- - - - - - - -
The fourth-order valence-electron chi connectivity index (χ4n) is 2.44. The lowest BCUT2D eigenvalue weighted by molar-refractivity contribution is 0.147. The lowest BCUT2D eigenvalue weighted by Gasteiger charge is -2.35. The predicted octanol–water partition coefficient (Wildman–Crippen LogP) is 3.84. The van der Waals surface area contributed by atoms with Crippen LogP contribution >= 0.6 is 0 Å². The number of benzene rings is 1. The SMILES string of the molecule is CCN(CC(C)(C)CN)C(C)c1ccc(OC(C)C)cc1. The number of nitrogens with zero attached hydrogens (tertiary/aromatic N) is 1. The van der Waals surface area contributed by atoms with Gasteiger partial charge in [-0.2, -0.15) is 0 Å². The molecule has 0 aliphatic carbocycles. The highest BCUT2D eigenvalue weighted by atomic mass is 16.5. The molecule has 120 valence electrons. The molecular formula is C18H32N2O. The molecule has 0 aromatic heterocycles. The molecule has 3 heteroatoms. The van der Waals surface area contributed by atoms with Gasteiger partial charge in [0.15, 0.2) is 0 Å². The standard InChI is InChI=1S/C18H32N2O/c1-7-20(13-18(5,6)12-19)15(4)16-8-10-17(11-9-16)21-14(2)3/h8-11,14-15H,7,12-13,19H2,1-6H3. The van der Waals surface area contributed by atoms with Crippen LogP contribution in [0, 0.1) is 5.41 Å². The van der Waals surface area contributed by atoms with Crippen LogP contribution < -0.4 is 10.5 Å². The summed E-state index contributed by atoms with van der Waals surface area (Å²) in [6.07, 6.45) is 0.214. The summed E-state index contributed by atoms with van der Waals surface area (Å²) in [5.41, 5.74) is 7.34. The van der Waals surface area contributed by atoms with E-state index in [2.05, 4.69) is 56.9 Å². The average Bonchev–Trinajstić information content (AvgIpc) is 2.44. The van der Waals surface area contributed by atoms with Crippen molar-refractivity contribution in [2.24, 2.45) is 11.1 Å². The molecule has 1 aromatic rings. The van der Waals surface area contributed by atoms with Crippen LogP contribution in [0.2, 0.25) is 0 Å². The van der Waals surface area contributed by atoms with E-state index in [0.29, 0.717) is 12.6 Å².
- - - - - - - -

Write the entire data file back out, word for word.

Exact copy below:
The fourth-order valence-electron chi connectivity index (χ4n) is 2.44. The lowest BCUT2D eigenvalue weighted by molar-refractivity contribution is 0.147. The lowest BCUT2D eigenvalue weighted by Gasteiger charge is -2.35. The predicted octanol–water partition coefficient (Wildman–Crippen LogP) is 3.84. The van der Waals surface area contributed by atoms with Crippen LogP contribution >= 0.6 is 0 Å². The number of benzene rings is 1. The SMILES string of the molecule is CCN(CC(C)(C)CN)C(C)c1ccc(OC(C)C)cc1. The number of nitrogens with zero attached hydrogens (tertiary/aromatic N) is 1. The van der Waals surface area contributed by atoms with Gasteiger partial charge in [-0.2, -0.15) is 0 Å². The molecule has 0 aliphatic carbocycles. The highest BCUT2D eigenvalue weighted by atomic mass is 16.5. The molecule has 120 valence electrons. The molecular formula is C18H32N2O. The molecule has 0 aromatic heterocycles. The molecule has 3 heteroatoms. The van der Waals surface area contributed by atoms with Gasteiger partial charge in [0.15, 0.2) is 0 Å². The standard InChI is InChI=1S/C18H32N2O/c1-7-20(13-18(5,6)12-19)15(4)16-8-10-17(11-9-16)21-14(2)3/h8-11,14-15H,7,12-13,19H2,1-6H3. The van der Waals surface area contributed by atoms with Crippen LogP contribution in [0, 0.1) is 5.41 Å². The van der Waals surface area contributed by atoms with Crippen LogP contribution < -0.4 is 10.5 Å². The summed E-state index contributed by atoms with van der Waals surface area (Å²) in [6.07, 6.45) is 0.214. The summed E-state index contributed by atoms with van der Waals surface area (Å²) in [5.41, 5.74) is 7.34. The van der Waals surface area contributed by atoms with E-state index in [2.05, 4.69) is 56.9 Å². The average Bonchev–Trinajstić information content (AvgIpc) is 2.44. The van der Waals surface area contributed by atoms with Crippen molar-refractivity contribution in [2.24, 2.45) is 11.1 Å². The molecule has 1 aromatic rings. The van der Waals surface area contributed by atoms with Crippen LogP contribution in [0.2, 0.25) is 0 Å². The van der Waals surface area contributed by atoms with E-state index in [0.29, 0.717) is 12.6 Å².